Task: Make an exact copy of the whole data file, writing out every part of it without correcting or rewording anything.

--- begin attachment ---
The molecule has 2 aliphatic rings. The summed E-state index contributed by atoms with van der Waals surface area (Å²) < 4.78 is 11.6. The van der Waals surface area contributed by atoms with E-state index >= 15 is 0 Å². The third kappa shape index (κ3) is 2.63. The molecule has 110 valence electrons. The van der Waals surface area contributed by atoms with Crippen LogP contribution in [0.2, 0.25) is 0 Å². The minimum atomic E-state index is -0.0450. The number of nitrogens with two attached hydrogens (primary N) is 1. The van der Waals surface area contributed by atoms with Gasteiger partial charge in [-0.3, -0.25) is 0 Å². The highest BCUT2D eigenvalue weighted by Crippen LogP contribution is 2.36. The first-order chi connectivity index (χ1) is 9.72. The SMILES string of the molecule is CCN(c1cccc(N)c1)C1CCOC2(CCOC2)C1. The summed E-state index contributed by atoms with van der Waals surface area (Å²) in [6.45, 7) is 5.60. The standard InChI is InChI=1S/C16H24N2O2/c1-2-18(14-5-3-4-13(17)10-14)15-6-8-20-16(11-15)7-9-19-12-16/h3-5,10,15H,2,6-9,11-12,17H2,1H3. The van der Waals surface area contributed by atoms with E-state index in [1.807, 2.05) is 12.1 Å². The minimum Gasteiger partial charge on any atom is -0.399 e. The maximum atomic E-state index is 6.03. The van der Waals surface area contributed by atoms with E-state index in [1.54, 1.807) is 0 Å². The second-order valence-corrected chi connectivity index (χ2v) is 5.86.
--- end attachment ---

The molecule has 2 aliphatic rings. The summed E-state index contributed by atoms with van der Waals surface area (Å²) < 4.78 is 11.6. The van der Waals surface area contributed by atoms with E-state index >= 15 is 0 Å². The third kappa shape index (κ3) is 2.63. The molecule has 110 valence electrons. The van der Waals surface area contributed by atoms with Crippen LogP contribution in [0.2, 0.25) is 0 Å². The minimum atomic E-state index is -0.0450. The number of nitrogens with two attached hydrogens (primary N) is 1. The van der Waals surface area contributed by atoms with Gasteiger partial charge in [-0.3, -0.25) is 0 Å². The highest BCUT2D eigenvalue weighted by Crippen LogP contribution is 2.36. The first-order chi connectivity index (χ1) is 9.72. The SMILES string of the molecule is CCN(c1cccc(N)c1)C1CCOC2(CCOC2)C1. The summed E-state index contributed by atoms with van der Waals surface area (Å²) in [6.45, 7) is 5.60. The standard InChI is InChI=1S/C16H24N2O2/c1-2-18(14-5-3-4-13(17)10-14)15-6-8-20-16(11-15)7-9-19-12-16/h3-5,10,15H,2,6-9,11-12,17H2,1H3. The van der Waals surface area contributed by atoms with E-state index in [1.807, 2.05) is 12.1 Å². The minimum Gasteiger partial charge on any atom is -0.399 e. The maximum atomic E-state index is 6.03. The van der Waals surface area contributed by atoms with E-state index in [1.54, 1.807) is 0 Å². The second-order valence-corrected chi connectivity index (χ2v) is 5.86.